Two miles away at Artillery Park from the Amphitheatre, people of all ages came together for the Rally for Social Justice.
The rally was a “family-friendly,” non-confrontational counter-rally organized by the Center for Education Rights.
“There can be no peace without justice and there can be no justice with racism,” said speaker Karen Porter of the Chester County Peace Movement.
The grass-roots campaign was spear-headed by the director of CER, Phil Stinson, and local community members. The rally spread through word of mouth, posters and their website www.rallyforsocialjustice.org. The counter-rally also gained publicity through articles from the Philadelphia Inquirer and other local news outlets.
According to volunteer organizers Jenny Roberts and Paul Sayko, they were careful to promote the rally as peaceful and non-confrontational. Participants were advised to stay away from the Nazi rally and to show acceptance if any Nazis showed.
Activities during the rally included face painting, performances by local bands, necklace making and speeches from local and national activists.
Eastern students were also among the peaceful protestors. Some came with YACHT, others came with friends.
YACHT co-leader and senior, Amy Gorman appreciated the laid back atmosphere.
“I thought it was a wonderful enviornment. I felt like I was back in the 60s, not that I’ve ever been in the 60s,” she said. “I’ve been to rallies before so I wasn’t surprised to find dancing.”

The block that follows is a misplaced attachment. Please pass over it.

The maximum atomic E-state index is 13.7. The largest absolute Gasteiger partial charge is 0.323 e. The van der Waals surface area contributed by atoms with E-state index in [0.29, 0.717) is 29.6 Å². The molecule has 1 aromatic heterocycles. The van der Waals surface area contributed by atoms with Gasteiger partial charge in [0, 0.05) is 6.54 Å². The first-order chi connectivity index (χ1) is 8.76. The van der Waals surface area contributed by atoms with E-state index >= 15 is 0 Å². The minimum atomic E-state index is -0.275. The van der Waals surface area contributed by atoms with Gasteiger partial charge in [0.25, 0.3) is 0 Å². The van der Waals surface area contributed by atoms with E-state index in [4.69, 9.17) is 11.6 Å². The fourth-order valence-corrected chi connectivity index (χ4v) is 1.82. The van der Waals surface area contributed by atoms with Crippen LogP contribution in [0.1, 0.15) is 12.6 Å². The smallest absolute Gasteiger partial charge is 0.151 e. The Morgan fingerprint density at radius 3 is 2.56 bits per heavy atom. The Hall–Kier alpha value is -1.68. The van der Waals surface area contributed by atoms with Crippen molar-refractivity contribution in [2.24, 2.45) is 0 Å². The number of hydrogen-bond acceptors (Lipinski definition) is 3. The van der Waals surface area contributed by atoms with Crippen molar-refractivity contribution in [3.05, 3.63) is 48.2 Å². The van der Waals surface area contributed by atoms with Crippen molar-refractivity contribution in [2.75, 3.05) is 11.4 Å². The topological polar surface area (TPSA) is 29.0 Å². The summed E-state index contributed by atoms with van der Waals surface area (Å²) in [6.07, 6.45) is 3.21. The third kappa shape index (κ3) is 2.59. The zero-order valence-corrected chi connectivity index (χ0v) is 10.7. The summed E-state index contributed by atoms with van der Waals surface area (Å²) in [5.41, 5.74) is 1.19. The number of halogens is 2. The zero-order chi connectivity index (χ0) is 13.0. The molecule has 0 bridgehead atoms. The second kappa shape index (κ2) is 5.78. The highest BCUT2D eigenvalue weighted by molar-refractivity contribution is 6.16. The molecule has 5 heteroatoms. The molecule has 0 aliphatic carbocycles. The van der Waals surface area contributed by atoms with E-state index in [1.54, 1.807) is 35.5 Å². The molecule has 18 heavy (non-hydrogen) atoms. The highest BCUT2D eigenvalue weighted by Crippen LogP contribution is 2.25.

Sophomore Aliza Mandel said, “I wanted to come here because it’s my community. I grew up here and I wanted to say ‘no’ to these people.”
The rally was not just about protesting the Nazis, but about educating people on tolerance, respect and justice.
“It’s good to be doing something pro-peace instead of just being anti-Nazi,” said junior Emily Lucas.
Other audience members were refugees from the Nazi rally who were disgusted by the other protestors’ violence.
Dave Borsky, Liz Christy, Sam Greenfield and Greg Russo came over after witnessing the escalating violence by the Nazi protestors.
The group was made up of members from Skinheads Against Racial Predjucice and Anti-Racist Action.
“It was getting out of hand,” said Dave Borsky, a student at Ursinus College, about the protestors at the Nazi rally.
According to Borsky and others in SHARP and ARA a man who stopped to ask the protestors what was happening was punched in the face.
Many speakers emphasized the need for peace over violence.
Mike Berg, whose son, Nicolas Berg was recently beheaded in Iraq, was one of the speakers at the rally.
“I ask you all when you leave this place to start thinking about what you can do to make this a place of freedom, a place of peace, a place of tolerance and a place of diversity.”
“I was glad to be able to hear him talk and listen to him, that he didn’t hate the people who killed his son,” Gorman said.
“He is reaching out to the community in order to work against that kind of prejudice and to reach out in love,” she said.
Gorman noticed the contrast between Berg’s approach and the Nazis’ approach.
“It makes me think that our society will never change,” she said referring to Ecclesiates.
“My only hope is in the church.”